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TOP TIP FOR WRITING ABOUT ‘IDEAS’

If you are tackling an essay question about IDEAS, try to explore the idea in some detail.  Avoid reducing it to one word such as relationships, power, war, courage, the human spirit etc.
 
E.G. A student might identify LOVE as an IDEA in Romeo and Juliet.
But WHAT about love? That love...can be superficial and fleeting?  That love...can be a violent and over-powering force?  That love...can be passionate and romantic?
 
Placing the word ‘THAT’ in front of your idea will encourage you to expand on it.  It’s a very simple strategy but it works 😁👍
 
Here’s an example using an examination style question:
“Discuss how Text 1 and Text 2 construct different IDEAS ABOUT IDENTITY”
Some IDEAS could be:
👾 that our identity...is heavily influenced by our society
🤖 that our identity...can be controlled by technology
👽 that individuality...can result in isolation within a society
🇦🇺 that the Australian identity...is built upon the values of freedom, equality and respect for all
Here’s another examination style question:
“Explain how language and aspects of construction are used to explore IDEAS ABOUT RELATIONSHIPS”
Some IDEAS could be:
🙈 that relationships...change over time
🙉 that relationships...can provide a support network for us
🙊 that relationships...can be filled with fear and violence
 
Of course the next step is to offer the ANALYSIS in these questions – the HOW part. You can see an earlier post on our page about how to do this 😊
Comprehending, Responding

YOUR RESPONSE v YOUR UNDERSTANDING – what’s the difference?

Many students make the mistake of thinking these two words mean the same thing.  They don’t.

This can cause confusion for students when they are told "You didn't answer the question properly."

YOUR UNDERSTANDING means what you’ve learned about a perspective, values, social attitudes, a particular idea, a character, a group of people or what you've learned from an event in the text etc.

YOUR RESPONSE, means your feelings towards, reactions or opinions about a perspective, values, social attitudes, a particular idea, a character, groups of people or how you responded to an event in the text etc.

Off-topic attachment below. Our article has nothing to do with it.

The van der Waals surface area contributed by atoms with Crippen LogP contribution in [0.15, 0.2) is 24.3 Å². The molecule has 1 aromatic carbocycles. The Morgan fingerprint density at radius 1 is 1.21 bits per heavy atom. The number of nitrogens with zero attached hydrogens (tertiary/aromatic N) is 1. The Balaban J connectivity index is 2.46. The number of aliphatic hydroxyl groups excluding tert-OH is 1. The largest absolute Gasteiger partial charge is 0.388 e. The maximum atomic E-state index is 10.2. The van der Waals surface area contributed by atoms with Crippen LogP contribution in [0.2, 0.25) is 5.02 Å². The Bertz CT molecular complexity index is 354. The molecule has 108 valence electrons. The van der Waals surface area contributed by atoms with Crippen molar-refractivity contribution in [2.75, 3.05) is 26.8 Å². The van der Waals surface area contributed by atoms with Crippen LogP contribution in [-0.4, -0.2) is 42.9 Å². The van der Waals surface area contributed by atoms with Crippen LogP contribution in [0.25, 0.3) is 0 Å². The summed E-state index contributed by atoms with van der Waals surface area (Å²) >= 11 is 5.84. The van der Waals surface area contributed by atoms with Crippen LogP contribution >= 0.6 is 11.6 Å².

Let’s imagine that you read the following excerpt in an article about P-plate drivers.

“Despite great strides in reducing the road toll, new drivers continue to die at nearly twice the rate of other drivers,” said research fellow Dr John Doe, who called for more to be done to prevent these deaths.  He believes that many P-platers are still unprepared for solo driving and is appealing for the driving age to be raised to 20 years of age.

What do you UNDERSTAND from this excerpt?

The facts suggest that the death toll for young drivers is nearly double what it is for experienced drivers, so you would understand that a problem seems to exist with young, new drivers on our roads.

Now how do you RESPOND to this excerpt?   Well, that’s a whole different kettle of fish!

  • Jake, 17 - “No freakin way – that’s ridiculous.  I live on the outskirts of the city and there is no public transport out here.  How am I supposed to get to school?”
  • Leanne, 17 - “Twenty?  I am outraged. They are just picking on P-platers…again!”
  • Mr Mills, 42 – “Fantastic idea. These kids rip around town in their suped up high performance cars.  If they want to drive vehicles like that, they need more life experience.  I think raising the age is a great idea.”

Can see the difference?

RESPONSE is feelings, attitudes, reactions, opinions which come from our underlying values, attitudes and context.

UNDERSTANDING is what you learn, comprehend, appreciate or come to realise.

Here’s the difference as it can appear in an examination type question:

Discuss how generic conventions have shaped your understanding of the ideas in a text you have studied.

Discuss how generic conventions have influenced your response to the ideas in a text you have studied.